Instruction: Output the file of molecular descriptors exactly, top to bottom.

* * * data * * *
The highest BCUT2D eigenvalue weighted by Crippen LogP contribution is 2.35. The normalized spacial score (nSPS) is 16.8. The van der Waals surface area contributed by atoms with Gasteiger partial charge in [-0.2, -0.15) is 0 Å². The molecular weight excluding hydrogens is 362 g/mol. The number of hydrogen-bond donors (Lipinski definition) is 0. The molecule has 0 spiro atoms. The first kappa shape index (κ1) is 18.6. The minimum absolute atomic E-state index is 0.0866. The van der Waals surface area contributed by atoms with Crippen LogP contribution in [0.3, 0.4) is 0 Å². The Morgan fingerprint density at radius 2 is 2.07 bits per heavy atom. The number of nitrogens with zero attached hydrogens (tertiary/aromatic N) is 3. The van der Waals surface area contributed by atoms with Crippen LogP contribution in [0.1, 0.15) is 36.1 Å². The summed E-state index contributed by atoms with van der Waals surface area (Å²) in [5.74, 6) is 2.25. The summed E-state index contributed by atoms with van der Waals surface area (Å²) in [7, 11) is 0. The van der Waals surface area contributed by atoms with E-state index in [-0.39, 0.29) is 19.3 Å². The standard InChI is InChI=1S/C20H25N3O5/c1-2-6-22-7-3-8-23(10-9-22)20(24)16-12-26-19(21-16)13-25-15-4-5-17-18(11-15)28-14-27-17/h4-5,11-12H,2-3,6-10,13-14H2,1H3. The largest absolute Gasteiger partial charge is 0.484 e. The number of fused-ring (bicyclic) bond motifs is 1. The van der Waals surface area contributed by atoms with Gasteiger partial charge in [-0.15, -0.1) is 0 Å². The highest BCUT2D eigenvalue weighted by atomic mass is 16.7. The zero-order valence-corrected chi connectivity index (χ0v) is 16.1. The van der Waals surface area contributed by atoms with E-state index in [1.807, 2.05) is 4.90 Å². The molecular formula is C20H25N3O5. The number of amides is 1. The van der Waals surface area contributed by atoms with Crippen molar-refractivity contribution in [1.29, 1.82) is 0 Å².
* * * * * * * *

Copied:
The highest BCUT2D eigenvalue weighted by Crippen LogP contribution is 2.35. The normalized spacial score (nSPS) is 16.8. The van der Waals surface area contributed by atoms with Gasteiger partial charge in [-0.2, -0.15) is 0 Å². The molecular weight excluding hydrogens is 362 g/mol. The number of hydrogen-bond donors (Lipinski definition) is 0. The molecule has 0 spiro atoms. The first kappa shape index (κ1) is 18.6. The minimum absolute atomic E-state index is 0.0866. The van der Waals surface area contributed by atoms with Crippen LogP contribution in [0.3, 0.4) is 0 Å². The Morgan fingerprint density at radius 2 is 2.07 bits per heavy atom. The number of nitrogens with zero attached hydrogens (tertiary/aromatic N) is 3. The van der Waals surface area contributed by atoms with Crippen LogP contribution in [0.1, 0.15) is 36.1 Å². The summed E-state index contributed by atoms with van der Waals surface area (Å²) in [5.74, 6) is 2.25. The summed E-state index contributed by atoms with van der Waals surface area (Å²) in [7, 11) is 0. The van der Waals surface area contributed by atoms with E-state index in [-0.39, 0.29) is 19.3 Å². The standard InChI is InChI=1S/C20H25N3O5/c1-2-6-22-7-3-8-23(10-9-22)20(24)16-12-26-19(21-16)13-25-15-4-5-17-18(11-15)28-14-27-17/h4-5,11-12H,2-3,6-10,13-14H2,1H3. The largest absolute Gasteiger partial charge is 0.484 e. The number of fused-ring (bicyclic) bond motifs is 1. The van der Waals surface area contributed by atoms with Gasteiger partial charge in [-0.15, -0.1) is 0 Å². The highest BCUT2D eigenvalue weighted by atomic mass is 16.7. The zero-order valence-corrected chi connectivity index (χ0v) is 16.1. The van der Waals surface area contributed by atoms with E-state index in [1.807, 2.05) is 4.90 Å². The molecular formula is C20H25N3O5. The number of amides is 1. The van der Waals surface area contributed by atoms with Crippen molar-refractivity contribution in [1.29, 1.82) is 0 Å².